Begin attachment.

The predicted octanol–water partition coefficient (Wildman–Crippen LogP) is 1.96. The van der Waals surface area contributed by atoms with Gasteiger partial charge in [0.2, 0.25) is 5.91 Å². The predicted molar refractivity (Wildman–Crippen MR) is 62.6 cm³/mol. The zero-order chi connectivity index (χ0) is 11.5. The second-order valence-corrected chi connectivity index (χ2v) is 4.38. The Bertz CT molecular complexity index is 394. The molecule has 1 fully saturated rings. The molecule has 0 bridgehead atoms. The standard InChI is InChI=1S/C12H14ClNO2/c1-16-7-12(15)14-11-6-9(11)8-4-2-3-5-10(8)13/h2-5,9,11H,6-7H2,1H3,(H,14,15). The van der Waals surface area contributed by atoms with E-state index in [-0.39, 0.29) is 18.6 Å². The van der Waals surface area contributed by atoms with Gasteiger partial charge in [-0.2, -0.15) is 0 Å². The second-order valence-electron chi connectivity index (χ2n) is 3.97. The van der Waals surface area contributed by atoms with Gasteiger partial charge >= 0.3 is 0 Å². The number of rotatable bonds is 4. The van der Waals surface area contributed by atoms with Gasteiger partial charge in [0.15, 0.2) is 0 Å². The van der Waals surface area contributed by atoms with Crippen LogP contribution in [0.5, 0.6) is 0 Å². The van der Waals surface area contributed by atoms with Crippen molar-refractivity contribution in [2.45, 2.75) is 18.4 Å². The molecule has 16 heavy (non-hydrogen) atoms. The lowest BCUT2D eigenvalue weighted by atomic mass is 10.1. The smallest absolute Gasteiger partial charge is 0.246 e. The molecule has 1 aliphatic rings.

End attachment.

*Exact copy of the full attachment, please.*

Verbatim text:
The predicted octanol–water partition coefficient (Wildman–Crippen LogP) is 1.96. The van der Waals surface area contributed by atoms with Gasteiger partial charge in [0.2, 0.25) is 5.91 Å². The predicted molar refractivity (Wildman–Crippen MR) is 62.6 cm³/mol. The zero-order chi connectivity index (χ0) is 11.5. The second-order valence-corrected chi connectivity index (χ2v) is 4.38. The Bertz CT molecular complexity index is 394. The molecule has 1 fully saturated rings. The molecule has 0 bridgehead atoms. The standard InChI is InChI=1S/C12H14ClNO2/c1-16-7-12(15)14-11-6-9(11)8-4-2-3-5-10(8)13/h2-5,9,11H,6-7H2,1H3,(H,14,15). The van der Waals surface area contributed by atoms with E-state index in [-0.39, 0.29) is 18.6 Å². The van der Waals surface area contributed by atoms with Gasteiger partial charge in [-0.2, -0.15) is 0 Å². The second-order valence-electron chi connectivity index (χ2n) is 3.97. The van der Waals surface area contributed by atoms with Gasteiger partial charge >= 0.3 is 0 Å². The number of rotatable bonds is 4. The van der Waals surface area contributed by atoms with Gasteiger partial charge in [0.15, 0.2) is 0 Å². The van der Waals surface area contributed by atoms with Crippen LogP contribution in [0.5, 0.6) is 0 Å². The van der Waals surface area contributed by atoms with Crippen molar-refractivity contribution in [2.45, 2.75) is 18.4 Å². The molecule has 16 heavy (non-hydrogen) atoms. The lowest BCUT2D eigenvalue weighted by atomic mass is 10.1. The smallest absolute Gasteiger partial charge is 0.246 e. The molecule has 1 aliphatic rings.